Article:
Trump vows to ban TikTok app from U.S.
Chinese-owned video app a source of national security, censorship concerns in U.S.
U.S. President Donald Trump said he will take action as soon as Saturday to ban TikTok, a popular Chinese-owned video app that has been a source of national security and censorship concerns.
Trump's comments came after published reports that the administration is planning to order China's ByteDance to sell TikTok. There were also reports Friday that software giant Microsoft is in talks to buy the app.
"As far as TikTok is concerned, we're banning them from the United States," Trump said.
The company's operations in the U.S. have been under review by the secretive Committee on Foreign Investment in the United States.
Trump said he could use emergency economic powers or an executive order to enforce the action, insisting, "I have that authority." He added, "It's going to be signed tomorrow."
Reports by Bloomberg News and the Wall Street Journal citing anonymous sources said the administration could soon announce a decision ordering ByteDance to divest its ownership in TikTok.
There have been reports of U.S. tech giants and financial firms being interested in buying or investing in TikTok as the Trump administration sets its sights on the app.
The New York Times and Fox Business, citing an unidentified source, reported Friday that Microsoft is in talks to buy TikTok. Microsoft declined to comment.
TikTok issued a statement Friday saying that, "While we do not comment on rumours or speculation, we are confident in the long-term success of TikTok."
App under review in U.S.
ByteDance launched TikTok in 2017, then bought Musical.ly, a video service popular with teens in the U.S. and Europe, and combined the two. A twin service, Douyin, is available for Chinese users.
TikTok's goofy videos and ease of use have made it immensely popular, and U.S. tech giants like Facebook and Snapchat see it as a competitive threat. It has said it has tens of millions of U.S. users and hundreds of millions globally.
But its Chinese ownership has raised concerns about the censorship of videos, including those critical of the Chinese government, and the potential for sharing user data with Chinese officials.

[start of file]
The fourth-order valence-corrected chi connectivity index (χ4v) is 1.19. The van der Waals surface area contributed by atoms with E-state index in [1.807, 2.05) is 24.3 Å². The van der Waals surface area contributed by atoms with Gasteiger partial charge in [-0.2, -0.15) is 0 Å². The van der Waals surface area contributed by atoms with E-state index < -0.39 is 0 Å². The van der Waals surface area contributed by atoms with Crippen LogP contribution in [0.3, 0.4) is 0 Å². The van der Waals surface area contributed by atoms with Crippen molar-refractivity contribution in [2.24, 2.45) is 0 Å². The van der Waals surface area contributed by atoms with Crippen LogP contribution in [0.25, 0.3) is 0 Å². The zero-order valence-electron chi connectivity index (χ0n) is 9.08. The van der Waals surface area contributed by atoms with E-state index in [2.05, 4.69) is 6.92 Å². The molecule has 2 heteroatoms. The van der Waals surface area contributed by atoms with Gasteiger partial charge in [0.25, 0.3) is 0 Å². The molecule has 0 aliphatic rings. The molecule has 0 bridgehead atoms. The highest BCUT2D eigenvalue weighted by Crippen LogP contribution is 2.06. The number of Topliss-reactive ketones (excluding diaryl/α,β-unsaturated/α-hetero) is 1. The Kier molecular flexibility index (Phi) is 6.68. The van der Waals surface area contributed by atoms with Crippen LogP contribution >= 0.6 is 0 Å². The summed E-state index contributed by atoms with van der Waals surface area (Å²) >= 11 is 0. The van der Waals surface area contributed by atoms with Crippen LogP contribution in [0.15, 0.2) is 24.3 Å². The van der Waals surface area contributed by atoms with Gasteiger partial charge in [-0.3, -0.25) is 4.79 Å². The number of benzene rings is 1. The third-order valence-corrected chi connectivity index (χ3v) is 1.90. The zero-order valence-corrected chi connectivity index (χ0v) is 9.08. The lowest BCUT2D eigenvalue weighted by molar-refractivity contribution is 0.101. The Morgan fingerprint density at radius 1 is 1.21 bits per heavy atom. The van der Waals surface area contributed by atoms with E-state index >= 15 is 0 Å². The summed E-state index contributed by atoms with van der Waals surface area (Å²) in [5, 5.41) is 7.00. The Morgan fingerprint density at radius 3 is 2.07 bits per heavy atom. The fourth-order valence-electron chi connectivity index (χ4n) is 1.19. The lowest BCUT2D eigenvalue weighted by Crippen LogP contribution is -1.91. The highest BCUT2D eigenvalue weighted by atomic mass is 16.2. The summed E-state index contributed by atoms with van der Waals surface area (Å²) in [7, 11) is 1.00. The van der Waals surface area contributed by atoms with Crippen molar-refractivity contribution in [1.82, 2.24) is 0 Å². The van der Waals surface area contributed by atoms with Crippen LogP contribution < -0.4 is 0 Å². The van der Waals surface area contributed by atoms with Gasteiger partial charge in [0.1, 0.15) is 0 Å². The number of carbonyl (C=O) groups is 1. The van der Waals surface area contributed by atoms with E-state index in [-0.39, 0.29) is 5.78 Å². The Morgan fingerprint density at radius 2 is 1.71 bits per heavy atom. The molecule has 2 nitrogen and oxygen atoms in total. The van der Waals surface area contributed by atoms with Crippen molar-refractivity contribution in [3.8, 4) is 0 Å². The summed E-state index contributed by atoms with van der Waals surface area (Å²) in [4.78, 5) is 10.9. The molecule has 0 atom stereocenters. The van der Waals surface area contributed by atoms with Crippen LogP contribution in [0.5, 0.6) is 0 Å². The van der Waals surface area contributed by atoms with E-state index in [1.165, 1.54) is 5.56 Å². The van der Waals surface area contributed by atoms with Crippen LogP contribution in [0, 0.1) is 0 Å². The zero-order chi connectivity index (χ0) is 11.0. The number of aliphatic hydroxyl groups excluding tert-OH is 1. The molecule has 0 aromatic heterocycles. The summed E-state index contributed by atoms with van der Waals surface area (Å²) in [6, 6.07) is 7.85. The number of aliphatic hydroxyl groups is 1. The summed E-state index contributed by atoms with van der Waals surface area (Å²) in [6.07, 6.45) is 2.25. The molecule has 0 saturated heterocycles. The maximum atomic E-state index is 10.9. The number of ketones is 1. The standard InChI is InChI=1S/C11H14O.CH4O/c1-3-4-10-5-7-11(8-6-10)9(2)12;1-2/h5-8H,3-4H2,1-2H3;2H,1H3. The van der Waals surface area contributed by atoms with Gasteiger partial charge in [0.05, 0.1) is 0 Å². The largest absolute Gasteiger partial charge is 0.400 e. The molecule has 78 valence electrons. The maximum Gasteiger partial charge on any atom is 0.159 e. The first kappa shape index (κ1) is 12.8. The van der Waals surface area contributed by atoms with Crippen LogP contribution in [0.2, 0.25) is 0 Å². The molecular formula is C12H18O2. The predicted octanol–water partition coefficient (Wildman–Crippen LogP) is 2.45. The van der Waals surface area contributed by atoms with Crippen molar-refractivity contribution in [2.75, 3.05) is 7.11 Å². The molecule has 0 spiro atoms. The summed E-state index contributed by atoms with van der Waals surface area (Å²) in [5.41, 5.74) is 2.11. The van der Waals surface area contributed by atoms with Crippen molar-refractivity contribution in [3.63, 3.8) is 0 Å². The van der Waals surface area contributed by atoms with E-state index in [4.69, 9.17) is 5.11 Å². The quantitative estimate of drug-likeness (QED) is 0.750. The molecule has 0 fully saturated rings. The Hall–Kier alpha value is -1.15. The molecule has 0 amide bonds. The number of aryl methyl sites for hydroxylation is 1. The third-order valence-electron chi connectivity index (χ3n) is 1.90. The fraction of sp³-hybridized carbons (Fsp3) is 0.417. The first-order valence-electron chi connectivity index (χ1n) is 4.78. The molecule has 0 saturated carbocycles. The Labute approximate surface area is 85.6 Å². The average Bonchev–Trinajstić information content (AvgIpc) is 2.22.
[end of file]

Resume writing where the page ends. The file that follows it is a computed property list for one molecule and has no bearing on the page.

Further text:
TikTok maintains it doesn't censor videos based on topics sensitive to China and it would not give the Chinese government access to U.S. user data even if asked. The company has hired an American CEO, a former top Disney executive, in an attempt to distance itself from its Chinese ownership.
U.S. national-security officials have been reviewing the Musical.ly acquisition in recent months, while U.S. armed forces have banned their employees from installing TikTok on government-issued phones. Secretary of State Mike Pompeo said earlier this month that the U.S. was considering banning TikTok.
These national-security worries parallel a broader U.S. security crackdown on Chinese companies, including telecom providers Huawei and ZTE. The Trump administration has ordered that the U.S. stop funding equipment from those providers in U.S. networks. It has also tried to steer allies away from Huawei because of worries about the Chinese government's access to data, which the companies have denied it has.
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The Trump administration has stepped in before to block or dissolve deals on national-security concerns, including stopping Singapore's Broadcom from its $117 billion bid for U.S. chipmaker Qualcomm in 2018 in an effort to help retain U.S. leadership in the telecom industry. It also told China's Beijing Kunlun Tech Co. to sell off its 2016 purchase of gay dating app Grindr.
Other countries are also taking action against TikTok. India this month banned dozens of Chinese apps, including TikTok, citing privacy concerns, amid tensions between the countries.